Fourth of July, I reflected upon the privilege of being an American and the fact that so many Americans don't have a clue and need to attend a Naturalization Ceremony at least once in their lifetime. Preferably, right before they are able to vote around 16 or 17 years of age. Walking through life taking for granted the fact that they walk through life freely, many young people (and some older) think that the American way of looking at things without thinking through things is the way everyone on the planet processes what goes on.
I had the honor and privilege of witnessing around 50 people become US citizens on the west lawn of Monticello in Charlottesville VA. After a number of "important" people gave speeches administered the oath, the new citizens were offered the platform and took it.
To hear the words, feel the passion, and realize that these two men, one from Togo and the other from Guatemala could articulate what it means to be free, to have such gratitude for the opportunity to have a better life and to understand what it is to be given a chance is something every native born American needs to not only comprehend but embrace. We would not just be a super power, we would be a country with great hope, courage, strength and recover our national identity.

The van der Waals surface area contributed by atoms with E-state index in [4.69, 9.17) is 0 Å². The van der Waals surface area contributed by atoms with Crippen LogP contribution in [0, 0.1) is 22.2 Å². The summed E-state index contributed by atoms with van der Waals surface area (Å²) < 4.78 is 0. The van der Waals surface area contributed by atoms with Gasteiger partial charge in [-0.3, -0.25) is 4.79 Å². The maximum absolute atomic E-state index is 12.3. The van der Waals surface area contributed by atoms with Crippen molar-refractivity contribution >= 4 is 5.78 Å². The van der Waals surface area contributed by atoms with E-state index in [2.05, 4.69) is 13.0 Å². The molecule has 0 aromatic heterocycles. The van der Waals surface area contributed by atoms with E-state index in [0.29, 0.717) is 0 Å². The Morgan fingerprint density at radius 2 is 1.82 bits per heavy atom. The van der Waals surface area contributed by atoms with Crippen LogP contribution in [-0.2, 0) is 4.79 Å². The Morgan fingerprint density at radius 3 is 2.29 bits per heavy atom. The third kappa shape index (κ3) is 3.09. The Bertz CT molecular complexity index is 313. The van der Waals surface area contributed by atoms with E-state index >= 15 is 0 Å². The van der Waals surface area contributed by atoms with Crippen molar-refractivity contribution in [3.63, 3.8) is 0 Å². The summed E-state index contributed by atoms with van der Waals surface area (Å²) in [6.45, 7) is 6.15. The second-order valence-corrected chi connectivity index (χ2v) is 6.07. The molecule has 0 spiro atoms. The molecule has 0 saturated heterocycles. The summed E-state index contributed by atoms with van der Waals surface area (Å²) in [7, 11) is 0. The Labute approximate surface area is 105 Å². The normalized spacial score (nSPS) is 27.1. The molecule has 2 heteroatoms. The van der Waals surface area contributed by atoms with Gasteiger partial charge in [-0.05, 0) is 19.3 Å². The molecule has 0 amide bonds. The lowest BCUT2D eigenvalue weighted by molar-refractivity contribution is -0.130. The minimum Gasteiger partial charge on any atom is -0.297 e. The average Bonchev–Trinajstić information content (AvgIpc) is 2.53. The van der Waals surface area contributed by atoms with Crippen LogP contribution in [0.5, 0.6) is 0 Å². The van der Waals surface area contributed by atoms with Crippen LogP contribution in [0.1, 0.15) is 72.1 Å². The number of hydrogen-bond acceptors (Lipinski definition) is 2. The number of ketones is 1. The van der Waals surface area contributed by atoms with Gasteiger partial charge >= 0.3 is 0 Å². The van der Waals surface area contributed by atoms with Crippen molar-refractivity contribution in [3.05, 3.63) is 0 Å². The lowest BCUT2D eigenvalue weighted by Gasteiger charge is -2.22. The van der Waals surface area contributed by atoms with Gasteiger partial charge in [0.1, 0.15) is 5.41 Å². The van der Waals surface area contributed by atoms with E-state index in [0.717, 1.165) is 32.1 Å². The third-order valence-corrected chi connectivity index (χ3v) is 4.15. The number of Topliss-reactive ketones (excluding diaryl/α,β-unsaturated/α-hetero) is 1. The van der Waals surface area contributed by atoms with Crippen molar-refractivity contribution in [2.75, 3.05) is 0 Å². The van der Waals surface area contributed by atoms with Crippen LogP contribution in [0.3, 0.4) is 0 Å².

The world would see that we may not agree with our president but we stand together as one. Sure, we saw a surge of it after 9/11 but it faded. Have we forgotten?
The reaction or lack thereof to the heartfelt speeches of these new fellow citizens made me sad. Ears not hearing and hearts hardened by cynicism, kept them glued to their seats and their hands folded in their laps.
So here are the answers to just 5 of the 100 questions http://usgovinfo.about.com/blinstst.htm
The answers are:
16. Who elects the President of the United States?
The electoral college
the 15th, 19th, and 26th